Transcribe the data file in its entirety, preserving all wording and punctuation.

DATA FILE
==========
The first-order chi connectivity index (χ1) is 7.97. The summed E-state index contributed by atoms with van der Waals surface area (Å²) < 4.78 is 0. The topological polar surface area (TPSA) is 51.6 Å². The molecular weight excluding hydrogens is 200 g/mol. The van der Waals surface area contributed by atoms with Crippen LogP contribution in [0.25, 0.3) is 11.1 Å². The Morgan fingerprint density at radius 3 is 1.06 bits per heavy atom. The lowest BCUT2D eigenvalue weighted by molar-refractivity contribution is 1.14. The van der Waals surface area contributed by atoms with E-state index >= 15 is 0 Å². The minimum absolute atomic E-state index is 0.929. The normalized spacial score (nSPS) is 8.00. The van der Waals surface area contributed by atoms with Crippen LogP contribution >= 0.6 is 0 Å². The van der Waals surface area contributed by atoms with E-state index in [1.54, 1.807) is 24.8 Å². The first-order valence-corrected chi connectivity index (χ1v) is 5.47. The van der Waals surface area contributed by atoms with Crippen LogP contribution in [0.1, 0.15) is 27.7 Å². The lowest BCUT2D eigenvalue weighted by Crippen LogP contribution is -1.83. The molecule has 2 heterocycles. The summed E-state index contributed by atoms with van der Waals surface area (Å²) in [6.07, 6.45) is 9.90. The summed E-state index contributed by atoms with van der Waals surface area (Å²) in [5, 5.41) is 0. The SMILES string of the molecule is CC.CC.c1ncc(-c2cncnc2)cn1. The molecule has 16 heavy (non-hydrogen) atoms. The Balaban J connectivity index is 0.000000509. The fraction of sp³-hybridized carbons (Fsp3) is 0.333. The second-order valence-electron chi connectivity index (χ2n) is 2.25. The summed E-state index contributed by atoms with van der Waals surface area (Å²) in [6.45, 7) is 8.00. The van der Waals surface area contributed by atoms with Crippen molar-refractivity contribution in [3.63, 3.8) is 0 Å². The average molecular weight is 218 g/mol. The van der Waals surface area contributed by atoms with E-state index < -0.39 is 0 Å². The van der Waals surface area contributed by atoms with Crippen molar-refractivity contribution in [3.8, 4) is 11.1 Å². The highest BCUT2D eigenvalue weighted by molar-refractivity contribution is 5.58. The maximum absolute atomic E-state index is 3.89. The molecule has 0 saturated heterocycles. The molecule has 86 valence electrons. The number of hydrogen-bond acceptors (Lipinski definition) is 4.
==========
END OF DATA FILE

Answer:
The first-order chi connectivity index (χ1) is 7.97. The summed E-state index contributed by atoms with van der Waals surface area (Å²) < 4.78 is 0. The topological polar surface area (TPSA) is 51.6 Å². The molecular weight excluding hydrogens is 200 g/mol. The van der Waals surface area contributed by atoms with Crippen LogP contribution in [0.25, 0.3) is 11.1 Å². The Morgan fingerprint density at radius 3 is 1.06 bits per heavy atom. The lowest BCUT2D eigenvalue weighted by molar-refractivity contribution is 1.14. The van der Waals surface area contributed by atoms with E-state index >= 15 is 0 Å². The minimum absolute atomic E-state index is 0.929. The normalized spacial score (nSPS) is 8.00. The van der Waals surface area contributed by atoms with Crippen LogP contribution >= 0.6 is 0 Å². The van der Waals surface area contributed by atoms with E-state index in [1.54, 1.807) is 24.8 Å². The first-order valence-corrected chi connectivity index (χ1v) is 5.47. The van der Waals surface area contributed by atoms with Crippen LogP contribution in [0.1, 0.15) is 27.7 Å². The lowest BCUT2D eigenvalue weighted by Crippen LogP contribution is -1.83. The molecule has 2 heterocycles. The summed E-state index contributed by atoms with van der Waals surface area (Å²) in [6.07, 6.45) is 9.90. The summed E-state index contributed by atoms with van der Waals surface area (Å²) in [5, 5.41) is 0. The SMILES string of the molecule is CC.CC.c1ncc(-c2cncnc2)cn1. The molecule has 16 heavy (non-hydrogen) atoms. The Balaban J connectivity index is 0.000000509. The fraction of sp³-hybridized carbons (Fsp3) is 0.333. The second-order valence-electron chi connectivity index (χ2n) is 2.25. The summed E-state index contributed by atoms with van der Waals surface area (Å²) in [6.45, 7) is 8.00. The van der Waals surface area contributed by atoms with Crippen molar-refractivity contribution in [3.63, 3.8) is 0 Å². The average molecular weight is 218 g/mol. The van der Waals surface area contributed by atoms with E-state index < -0.39 is 0 Å². The van der Waals surface area contributed by atoms with Crippen molar-refractivity contribution in [3.8, 4) is 11.1 Å². The highest BCUT2D eigenvalue weighted by molar-refractivity contribution is 5.58. The maximum absolute atomic E-state index is 3.89. The molecule has 0 saturated heterocycles. The molecule has 86 valence electrons. The number of hydrogen-bond acceptors (Lipinski definition) is 4.